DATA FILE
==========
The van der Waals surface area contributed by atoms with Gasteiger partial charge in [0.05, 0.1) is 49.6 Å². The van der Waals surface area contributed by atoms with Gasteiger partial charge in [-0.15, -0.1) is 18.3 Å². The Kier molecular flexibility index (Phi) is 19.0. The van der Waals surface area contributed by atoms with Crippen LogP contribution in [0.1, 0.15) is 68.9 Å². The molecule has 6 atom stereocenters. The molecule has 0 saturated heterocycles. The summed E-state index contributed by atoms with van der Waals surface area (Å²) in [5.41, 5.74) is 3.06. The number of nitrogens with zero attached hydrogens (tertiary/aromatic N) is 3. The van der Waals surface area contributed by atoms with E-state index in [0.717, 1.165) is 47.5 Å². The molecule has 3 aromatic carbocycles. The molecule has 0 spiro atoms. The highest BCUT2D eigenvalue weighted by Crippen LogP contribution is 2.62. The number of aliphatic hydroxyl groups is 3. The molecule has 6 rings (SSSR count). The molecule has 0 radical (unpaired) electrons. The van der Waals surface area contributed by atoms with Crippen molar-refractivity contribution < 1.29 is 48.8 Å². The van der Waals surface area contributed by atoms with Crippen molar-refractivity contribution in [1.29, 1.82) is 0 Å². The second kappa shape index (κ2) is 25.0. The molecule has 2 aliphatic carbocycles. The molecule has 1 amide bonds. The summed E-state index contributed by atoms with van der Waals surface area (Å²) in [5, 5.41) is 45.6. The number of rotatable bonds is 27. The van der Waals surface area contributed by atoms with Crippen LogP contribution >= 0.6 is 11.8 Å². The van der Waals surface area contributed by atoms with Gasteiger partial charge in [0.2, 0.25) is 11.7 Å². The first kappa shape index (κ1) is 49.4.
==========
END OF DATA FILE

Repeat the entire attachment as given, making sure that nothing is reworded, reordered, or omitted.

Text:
The van der Waals surface area contributed by atoms with Gasteiger partial charge in [0.05, 0.1) is 49.6 Å². The van der Waals surface area contributed by atoms with Gasteiger partial charge in [-0.15, -0.1) is 18.3 Å². The Kier molecular flexibility index (Phi) is 19.0. The van der Waals surface area contributed by atoms with Crippen LogP contribution in [0.1, 0.15) is 68.9 Å². The molecule has 6 atom stereocenters. The molecule has 0 saturated heterocycles. The summed E-state index contributed by atoms with van der Waals surface area (Å²) in [5.41, 5.74) is 3.06. The number of nitrogens with zero attached hydrogens (tertiary/aromatic N) is 3. The van der Waals surface area contributed by atoms with E-state index in [0.717, 1.165) is 47.5 Å². The molecule has 3 aromatic carbocycles. The molecule has 0 spiro atoms. The highest BCUT2D eigenvalue weighted by Crippen LogP contribution is 2.62. The number of aliphatic hydroxyl groups is 3. The molecule has 6 rings (SSSR count). The molecule has 0 radical (unpaired) electrons. The van der Waals surface area contributed by atoms with Crippen molar-refractivity contribution < 1.29 is 48.8 Å². The van der Waals surface area contributed by atoms with Crippen molar-refractivity contribution in [1.29, 1.82) is 0 Å². The second kappa shape index (κ2) is 25.0. The molecule has 2 aliphatic carbocycles. The molecule has 1 amide bonds. The summed E-state index contributed by atoms with van der Waals surface area (Å²) in [5, 5.41) is 45.6. The number of rotatable bonds is 27. The van der Waals surface area contributed by atoms with Crippen LogP contribution >= 0.6 is 11.8 Å². The van der Waals surface area contributed by atoms with Gasteiger partial charge in [0.2, 0.25) is 11.7 Å². The first kappa shape index (κ1) is 49.4.